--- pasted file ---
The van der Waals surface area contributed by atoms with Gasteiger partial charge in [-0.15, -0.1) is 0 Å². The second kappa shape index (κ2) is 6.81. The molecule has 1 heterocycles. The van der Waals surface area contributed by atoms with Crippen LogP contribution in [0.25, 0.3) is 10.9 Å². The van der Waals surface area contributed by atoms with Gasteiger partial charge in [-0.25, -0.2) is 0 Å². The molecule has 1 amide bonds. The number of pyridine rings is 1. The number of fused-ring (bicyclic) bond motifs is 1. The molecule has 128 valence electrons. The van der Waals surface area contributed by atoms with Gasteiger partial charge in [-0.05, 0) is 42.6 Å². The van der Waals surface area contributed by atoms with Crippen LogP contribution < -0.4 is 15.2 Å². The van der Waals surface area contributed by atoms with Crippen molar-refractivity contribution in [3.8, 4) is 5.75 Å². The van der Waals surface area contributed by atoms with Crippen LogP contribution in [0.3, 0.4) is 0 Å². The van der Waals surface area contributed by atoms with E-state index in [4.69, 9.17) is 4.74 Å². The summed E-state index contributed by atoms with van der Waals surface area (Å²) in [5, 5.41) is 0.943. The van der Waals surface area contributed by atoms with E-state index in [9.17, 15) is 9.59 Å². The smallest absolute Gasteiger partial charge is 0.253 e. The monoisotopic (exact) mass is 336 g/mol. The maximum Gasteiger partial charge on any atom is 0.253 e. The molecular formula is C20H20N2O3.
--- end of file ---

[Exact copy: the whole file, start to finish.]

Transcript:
The van der Waals surface area contributed by atoms with Gasteiger partial charge in [-0.15, -0.1) is 0 Å². The second kappa shape index (κ2) is 6.81. The molecule has 1 heterocycles. The van der Waals surface area contributed by atoms with Crippen LogP contribution in [0.25, 0.3) is 10.9 Å². The van der Waals surface area contributed by atoms with Gasteiger partial charge in [-0.25, -0.2) is 0 Å². The molecule has 1 amide bonds. The number of pyridine rings is 1. The number of fused-ring (bicyclic) bond motifs is 1. The molecule has 128 valence electrons. The van der Waals surface area contributed by atoms with Gasteiger partial charge in [-0.05, 0) is 42.6 Å². The van der Waals surface area contributed by atoms with Crippen LogP contribution < -0.4 is 15.2 Å². The van der Waals surface area contributed by atoms with Crippen molar-refractivity contribution in [3.8, 4) is 5.75 Å². The van der Waals surface area contributed by atoms with Crippen LogP contribution in [0.3, 0.4) is 0 Å². The van der Waals surface area contributed by atoms with E-state index in [4.69, 9.17) is 4.74 Å². The summed E-state index contributed by atoms with van der Waals surface area (Å²) in [5, 5.41) is 0.943. The van der Waals surface area contributed by atoms with E-state index in [9.17, 15) is 9.59 Å². The smallest absolute Gasteiger partial charge is 0.253 e. The monoisotopic (exact) mass is 336 g/mol. The maximum Gasteiger partial charge on any atom is 0.253 e. The molecular formula is C20H20N2O3.